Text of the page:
Wallace joined what was then the Department of Crystallography at Birkbeck in 1990 after holding several research positions in her native USA. Her research on the structure and function of membrane proteins has won her several prestigious awards, including the Biochemical Society’s triennial AstraZeneca award in 2010. This is given for outstanding research in a UK or Irish laboratory that leads to the development of a new method or reagent. She has made significant contributions to both the development of circular dichroism spectroscopy as a tool for investigating the structures of proteins (including membrane proteins) at less than atomic resolution, and to studies of membrane protein structures using crystallography and electron microscopy. Her studies of voltage-gated sodium channel structures have led to some important insights about their functions in health and disease.
The symposium was divided into three sessions, with the first devoted to circular dichroism spectroscopy and the second two to membrane proteins. A general report of the day has been published on the Biological Sciences website; here, to fit in with the remit of the PPS course, I concentrate on the sections on membrane proteins.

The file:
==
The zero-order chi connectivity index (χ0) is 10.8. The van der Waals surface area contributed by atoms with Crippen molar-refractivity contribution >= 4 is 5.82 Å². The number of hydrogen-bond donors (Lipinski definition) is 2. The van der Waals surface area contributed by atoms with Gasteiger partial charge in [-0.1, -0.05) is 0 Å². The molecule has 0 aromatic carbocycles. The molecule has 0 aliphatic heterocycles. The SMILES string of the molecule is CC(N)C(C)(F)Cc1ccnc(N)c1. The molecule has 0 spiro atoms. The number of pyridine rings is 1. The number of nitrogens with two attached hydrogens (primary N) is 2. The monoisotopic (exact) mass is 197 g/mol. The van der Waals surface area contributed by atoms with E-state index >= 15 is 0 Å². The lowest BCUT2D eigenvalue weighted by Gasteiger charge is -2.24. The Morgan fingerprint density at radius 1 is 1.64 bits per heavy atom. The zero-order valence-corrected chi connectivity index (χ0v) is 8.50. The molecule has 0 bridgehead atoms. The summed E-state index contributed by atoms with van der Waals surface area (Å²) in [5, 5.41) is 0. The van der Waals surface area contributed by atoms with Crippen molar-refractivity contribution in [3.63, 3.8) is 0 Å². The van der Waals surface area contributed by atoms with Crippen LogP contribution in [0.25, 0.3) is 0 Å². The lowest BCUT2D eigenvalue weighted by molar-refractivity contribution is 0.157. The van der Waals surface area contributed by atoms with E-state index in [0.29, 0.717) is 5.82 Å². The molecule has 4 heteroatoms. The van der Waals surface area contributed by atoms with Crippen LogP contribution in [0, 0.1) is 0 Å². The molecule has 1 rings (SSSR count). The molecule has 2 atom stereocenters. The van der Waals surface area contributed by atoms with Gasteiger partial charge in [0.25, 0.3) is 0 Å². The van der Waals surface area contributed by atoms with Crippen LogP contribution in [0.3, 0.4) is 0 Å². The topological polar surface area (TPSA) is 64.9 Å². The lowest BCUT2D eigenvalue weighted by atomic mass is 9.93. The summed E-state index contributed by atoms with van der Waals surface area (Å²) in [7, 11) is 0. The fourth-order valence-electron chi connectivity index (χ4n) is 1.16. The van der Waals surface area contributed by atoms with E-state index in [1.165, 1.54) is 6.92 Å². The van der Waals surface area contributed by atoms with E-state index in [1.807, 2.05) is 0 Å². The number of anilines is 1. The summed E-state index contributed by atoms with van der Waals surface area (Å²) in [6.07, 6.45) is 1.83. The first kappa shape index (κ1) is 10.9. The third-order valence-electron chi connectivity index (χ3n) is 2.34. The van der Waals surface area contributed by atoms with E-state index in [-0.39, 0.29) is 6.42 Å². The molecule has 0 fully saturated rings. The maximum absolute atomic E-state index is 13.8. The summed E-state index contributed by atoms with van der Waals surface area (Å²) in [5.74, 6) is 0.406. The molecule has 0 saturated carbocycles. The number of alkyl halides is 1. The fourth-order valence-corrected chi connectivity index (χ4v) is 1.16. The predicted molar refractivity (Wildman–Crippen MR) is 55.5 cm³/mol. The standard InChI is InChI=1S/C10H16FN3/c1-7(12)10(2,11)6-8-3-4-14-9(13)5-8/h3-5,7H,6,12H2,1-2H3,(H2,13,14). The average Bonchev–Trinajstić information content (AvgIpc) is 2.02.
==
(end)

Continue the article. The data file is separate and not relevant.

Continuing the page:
The first talk was on electron microscopy, given, appropriately enough, by one of the pioneers of the field: Richard Henderson from the MRC Laboratory of Molecular Biology in Cambridge. Throughout most of the 1970s and 1980s he and his collaborator, Nigel Unwin, worked on the development of electron microscopy techniques for the study of protein structures. Most of their work involved the proton pump, bacteriorhodopsin, which is found in very high concentrations in the purple membranes of Halobacteria. At the beginning, this work was very time-consuming: it took them a year to locate the C-terminus of the protein, and another to determine the binding site of its ligand, retinal.
The first near atomic resolution structures of this protein were obtained in the mid-1990s. At about that time, too, he switched the focus of his interest from the structures of ‘2D crystals’ of bacteriorhodopsin to those of ‘blob-like’ single particles: isolated protein chains or, more often, membrane-embedded protein complexes. The list of biologically and medically important complexes to have been solved using this technique is now growing rapidly, and includes rotary ATP synthase (see the previous post on this blog); the next complex in the electron transport chain, known as respiratory complex I; and gamma secretase, which is a potential drug target for Alzheimer’s disease.
Molecular simulation and modelling techniques have developed alongside those of structural biology and for almost as long. Mark Sansom, a professor of structural bioinformatics at the University of Oxford, described simulations of membrane proteins. He started his talk describing a program to visualise and analyse the pores through the centres of membrane proteins that was written by Oliver Smart (now at the EBI) when he was a postdoc in Wallace’s group. This program, HOLE, is relatively simple but is still widely used. Sansom’s current work uses molecular dynamics to model the membrane bilayer with numbers of embedded proteins, focusing particularly on interactions between those proteins and the lipids of the membrane.